Flammulina velutipes (Curtis) Singer, 1951
Common names: Velvet Foot [En], Collybie à pied velouté [Fr]
Meise, BRABANT ● Belgium
Description: Cap: 1-7 cm; convex, becoming broadly convex to flat; moist and sticky when fresh; smooth; color fairly variable--dark orange brown to yellowish brown, often fading with maturity.
Gills: Attached to the stem; whitish to pale yellow; crowded or close.
Stem: 2-11 cm long; 3-5 mm thick; equal or larger towards base; tough; pale to yellowish brown or orange brown when young; becoming covered with a dark, rusty brown to blackish velvety coating as it matures.
Biology: Flammulina velutipes is one of the few mushrooms that can be found in winter.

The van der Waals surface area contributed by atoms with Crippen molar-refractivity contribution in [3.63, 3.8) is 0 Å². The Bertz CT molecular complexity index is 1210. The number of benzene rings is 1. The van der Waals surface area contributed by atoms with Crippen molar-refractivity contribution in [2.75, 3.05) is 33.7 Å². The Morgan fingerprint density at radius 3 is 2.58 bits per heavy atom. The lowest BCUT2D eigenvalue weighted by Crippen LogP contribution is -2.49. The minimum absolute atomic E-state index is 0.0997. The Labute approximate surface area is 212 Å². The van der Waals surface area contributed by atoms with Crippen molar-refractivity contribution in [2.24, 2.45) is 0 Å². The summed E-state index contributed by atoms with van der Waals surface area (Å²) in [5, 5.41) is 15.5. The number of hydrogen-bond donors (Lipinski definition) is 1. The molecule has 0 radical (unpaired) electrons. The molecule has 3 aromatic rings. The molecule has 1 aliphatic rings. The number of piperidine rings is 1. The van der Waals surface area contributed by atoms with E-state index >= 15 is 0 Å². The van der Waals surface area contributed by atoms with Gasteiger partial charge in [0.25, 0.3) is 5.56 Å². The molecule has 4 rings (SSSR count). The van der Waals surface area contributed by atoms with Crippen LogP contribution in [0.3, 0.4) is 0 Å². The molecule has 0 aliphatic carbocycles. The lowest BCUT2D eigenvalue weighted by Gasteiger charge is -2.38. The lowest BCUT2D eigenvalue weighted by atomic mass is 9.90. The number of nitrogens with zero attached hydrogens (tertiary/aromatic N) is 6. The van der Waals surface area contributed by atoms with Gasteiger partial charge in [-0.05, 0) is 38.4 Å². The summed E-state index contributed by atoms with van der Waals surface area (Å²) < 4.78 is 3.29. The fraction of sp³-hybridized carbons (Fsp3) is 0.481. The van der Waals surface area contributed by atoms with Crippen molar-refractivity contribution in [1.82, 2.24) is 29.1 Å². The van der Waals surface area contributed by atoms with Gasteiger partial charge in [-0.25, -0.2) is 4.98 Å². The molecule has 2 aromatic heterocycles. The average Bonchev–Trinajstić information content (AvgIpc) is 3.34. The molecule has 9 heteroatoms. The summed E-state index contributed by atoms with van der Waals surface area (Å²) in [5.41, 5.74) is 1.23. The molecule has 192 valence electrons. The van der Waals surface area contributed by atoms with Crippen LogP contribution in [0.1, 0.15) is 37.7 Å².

Habitat: Saprobic on the stumps, logs, roots, and living wood of hardwoods.
Distribution: It is a pan-North Temperate species, extending from Europe east through Asia and from the west coast of North America to the Appalachian Mountains.
Uses: The “enoki mushroom,” also called the “enokitake,” is a cultivated form of Flammulina velutipes, and is often found in grocery stores and restaurants. It looks nothing like the wild mushroom, however; it is pale, long-stemmed, and tiny-capped. See more info about it on Wikipedia.
This species can be found on late autumn throughout the winter, including through frosts.
Kuo, M. (2006, February). Flammulina velutipes. Retrieved from the MushroomExpert.Com
Hughes, K. W., et al. (1999). Patterns of geographic speciation in the genus Flammulina based on sequences of the ribosomal ITS1-5.8S-ITS2 area. Mycologia 91: 978-986.